And yet, business partners and users today expect IT to support agility and speed rather than merely protect assets. Yes, protection and governance are essential, but users want IT to deliver clear business benefit - they want IT to supply technology that solves their problems fast and without hassle.
We need to distinguish between speed, efficiency, and innovation when it comes to IT.
The business wants IT to be fast (meaning agility) and efficient (meaning, get more stuff done with fewer resources), but also to support innovation (which means improvement, or doing things better).
The modern challenge for IT is changing the focus from efficiency to innovation. This the challenge number one for the CIO today.
It's hard, because the business says, "We want you to do a lot more stuff, and we want you to innovate, but we also want to cut your budget."
SALESFORCE: How does this history of IT relate to the skills gap today?
MICHAEL KRIGSMAN: We need to look at three main areas:
First, we know that the business expects IT to be a strategic partner. But, does the IT department have the skills needed to fulfill this demand? Can we realistically expect IT to engage with the business beyond technology solutions and infrastructure, to have expertise about marketing campaigns, financial programs, and the like? There' a business skills gap. Actually, that's the most important gap.
Second, we have the mindset issue. The demand that people in IT shift their thinking from efficiency as the prime directive to innovation as the essential IT mandate.
Third, the mandate of IT has changed, and people in business have strong technical skills, so they expect IT to supply resources of a certain caliber. Does IT have those resources on-board to allocate quickly to meet business demand?
Coming back to citizen developers, the tools now exist for non-technologists to take a certain level of development into their own hands. In this world, companies must decide where development and computing should take place.
With the proliferation of easy-to-configure SaaS applications, there's a fine line between departments buying their own computing applications and doing their own development.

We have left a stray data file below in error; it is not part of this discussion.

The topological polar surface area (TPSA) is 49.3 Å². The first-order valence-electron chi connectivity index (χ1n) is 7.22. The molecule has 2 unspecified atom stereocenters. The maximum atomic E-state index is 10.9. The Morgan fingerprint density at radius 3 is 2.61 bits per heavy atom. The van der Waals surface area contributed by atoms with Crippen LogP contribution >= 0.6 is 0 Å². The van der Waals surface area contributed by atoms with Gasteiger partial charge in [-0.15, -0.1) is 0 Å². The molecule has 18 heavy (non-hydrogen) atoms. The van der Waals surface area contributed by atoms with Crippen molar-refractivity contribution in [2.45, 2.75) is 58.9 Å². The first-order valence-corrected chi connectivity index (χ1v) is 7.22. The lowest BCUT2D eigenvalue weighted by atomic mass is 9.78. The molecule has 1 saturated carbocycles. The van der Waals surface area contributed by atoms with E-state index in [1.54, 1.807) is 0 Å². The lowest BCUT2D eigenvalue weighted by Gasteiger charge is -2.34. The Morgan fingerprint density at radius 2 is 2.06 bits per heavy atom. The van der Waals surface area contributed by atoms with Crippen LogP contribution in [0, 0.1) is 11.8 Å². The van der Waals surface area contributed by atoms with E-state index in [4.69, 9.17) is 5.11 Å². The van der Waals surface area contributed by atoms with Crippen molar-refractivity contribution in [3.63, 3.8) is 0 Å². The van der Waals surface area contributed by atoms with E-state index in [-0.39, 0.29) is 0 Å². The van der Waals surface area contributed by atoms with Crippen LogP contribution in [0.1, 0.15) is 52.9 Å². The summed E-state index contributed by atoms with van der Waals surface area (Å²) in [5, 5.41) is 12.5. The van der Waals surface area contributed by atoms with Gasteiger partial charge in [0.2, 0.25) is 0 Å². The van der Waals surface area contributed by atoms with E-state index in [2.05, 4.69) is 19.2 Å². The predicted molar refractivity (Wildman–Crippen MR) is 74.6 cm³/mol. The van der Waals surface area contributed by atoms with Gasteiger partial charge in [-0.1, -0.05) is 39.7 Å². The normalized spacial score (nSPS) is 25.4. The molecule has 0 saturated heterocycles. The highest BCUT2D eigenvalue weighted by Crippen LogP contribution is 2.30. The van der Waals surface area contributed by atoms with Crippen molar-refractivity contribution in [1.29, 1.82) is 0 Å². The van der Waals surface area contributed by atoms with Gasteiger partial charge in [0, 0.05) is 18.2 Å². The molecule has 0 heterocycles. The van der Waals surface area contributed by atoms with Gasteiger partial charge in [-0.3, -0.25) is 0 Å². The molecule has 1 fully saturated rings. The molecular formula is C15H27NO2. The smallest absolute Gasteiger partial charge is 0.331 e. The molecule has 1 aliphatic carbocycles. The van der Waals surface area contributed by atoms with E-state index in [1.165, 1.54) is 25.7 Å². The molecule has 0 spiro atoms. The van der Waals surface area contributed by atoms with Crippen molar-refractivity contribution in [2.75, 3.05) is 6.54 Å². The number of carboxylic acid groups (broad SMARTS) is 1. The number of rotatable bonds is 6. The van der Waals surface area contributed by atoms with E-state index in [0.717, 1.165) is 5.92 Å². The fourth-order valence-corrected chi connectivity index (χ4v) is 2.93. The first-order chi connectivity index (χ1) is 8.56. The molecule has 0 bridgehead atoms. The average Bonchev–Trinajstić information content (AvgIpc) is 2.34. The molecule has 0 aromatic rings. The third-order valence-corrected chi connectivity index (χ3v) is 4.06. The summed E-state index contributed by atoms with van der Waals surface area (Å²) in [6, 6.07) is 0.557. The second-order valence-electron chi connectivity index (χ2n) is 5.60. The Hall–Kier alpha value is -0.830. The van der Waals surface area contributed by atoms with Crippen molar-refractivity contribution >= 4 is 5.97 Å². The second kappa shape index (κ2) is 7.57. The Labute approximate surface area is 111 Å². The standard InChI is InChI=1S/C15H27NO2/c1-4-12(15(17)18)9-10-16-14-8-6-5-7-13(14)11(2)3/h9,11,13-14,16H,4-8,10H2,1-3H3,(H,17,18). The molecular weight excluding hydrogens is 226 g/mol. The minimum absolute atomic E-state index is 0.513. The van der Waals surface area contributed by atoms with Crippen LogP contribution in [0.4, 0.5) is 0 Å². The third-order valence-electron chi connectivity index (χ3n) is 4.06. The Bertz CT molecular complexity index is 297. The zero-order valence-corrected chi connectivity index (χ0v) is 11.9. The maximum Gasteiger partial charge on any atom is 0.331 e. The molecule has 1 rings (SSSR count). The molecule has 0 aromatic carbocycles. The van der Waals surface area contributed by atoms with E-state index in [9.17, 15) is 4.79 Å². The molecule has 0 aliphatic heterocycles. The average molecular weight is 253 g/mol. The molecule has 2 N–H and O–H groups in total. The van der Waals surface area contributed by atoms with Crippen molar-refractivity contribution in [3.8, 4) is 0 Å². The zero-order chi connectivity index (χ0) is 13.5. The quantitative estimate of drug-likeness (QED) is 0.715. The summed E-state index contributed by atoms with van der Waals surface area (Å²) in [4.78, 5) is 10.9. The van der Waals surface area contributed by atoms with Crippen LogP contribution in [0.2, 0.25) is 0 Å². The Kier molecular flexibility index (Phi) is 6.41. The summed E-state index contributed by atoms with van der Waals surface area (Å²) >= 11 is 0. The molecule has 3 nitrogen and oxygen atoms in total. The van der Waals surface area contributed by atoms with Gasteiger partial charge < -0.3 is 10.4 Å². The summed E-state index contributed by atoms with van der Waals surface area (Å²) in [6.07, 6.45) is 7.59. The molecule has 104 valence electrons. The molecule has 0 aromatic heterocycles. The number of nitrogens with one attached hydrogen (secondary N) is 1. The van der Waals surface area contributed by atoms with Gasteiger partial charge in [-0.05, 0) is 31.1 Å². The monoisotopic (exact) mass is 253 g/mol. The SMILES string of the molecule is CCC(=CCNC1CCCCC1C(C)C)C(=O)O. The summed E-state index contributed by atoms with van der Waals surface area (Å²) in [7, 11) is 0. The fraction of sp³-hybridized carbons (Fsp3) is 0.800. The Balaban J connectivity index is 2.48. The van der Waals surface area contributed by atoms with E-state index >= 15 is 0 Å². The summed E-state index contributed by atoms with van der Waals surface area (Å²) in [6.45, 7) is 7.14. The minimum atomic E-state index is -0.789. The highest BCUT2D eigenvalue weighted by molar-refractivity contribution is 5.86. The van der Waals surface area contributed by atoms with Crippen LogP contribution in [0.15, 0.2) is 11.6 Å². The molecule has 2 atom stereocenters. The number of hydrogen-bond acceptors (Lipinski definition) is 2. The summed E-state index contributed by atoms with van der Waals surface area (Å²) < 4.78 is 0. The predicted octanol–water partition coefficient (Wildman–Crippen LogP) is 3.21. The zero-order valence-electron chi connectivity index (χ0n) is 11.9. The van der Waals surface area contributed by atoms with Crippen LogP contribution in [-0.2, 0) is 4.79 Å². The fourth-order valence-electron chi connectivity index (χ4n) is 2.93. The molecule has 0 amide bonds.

The ease of buying web-based applications has accelerated the rise of "shadow IT." The concept of shadow IT means people in the business buying (and configuring or developing) applications without involving or asking IT.
The skills gap is about meeting business needs in a world where IT does not have unlimited resources, but the business has almost insatiable demand for IT support.
That's your gap.
SALESFORCE: How can citizen development help bridge that skills gap?
MICHAEL KRIGSMAN: CIOs should provide the services, the infrastructure, get the right governance in place -- and then let your employees have at it. It's beneficial for IT and helpful for employees who want to become citizen developers.
Why not offload a lot of the work of traditional IT on to the people who need it and know what they want? If you give them the right tools and they have the right skills, and they can do it themselves. They don't have to talk to IT; they just go do it.
It's less work for IT and lets the CIO do more with less, as I described earlier. It's faster for the business, which increases speed and makes them happy.
Citizen development lets the CIO focus on infrastructure, services, enterprise architecture, security, and other areas that must remain the exclusive province of corporate IT.
SALESFORCE: How should companies define the governance around this new cadre of citizen developers?
MICHAEL KRIGSMAN: Make sure that your systems don't allow users to bypass core governance standards.
For example, don't allow them to expose data through the firewall unless it's governed in the usual ways that the corporation allows. Give citizen developers access to certain types of data only, whatever is within their permission role or profile. Things like that. Only expose the services that are, again, appropriate to the organizational role and profile of the citizen developer.
Build governance into the system and then let users do whatever they want. That's the mark of an efficient and innovative IT organization!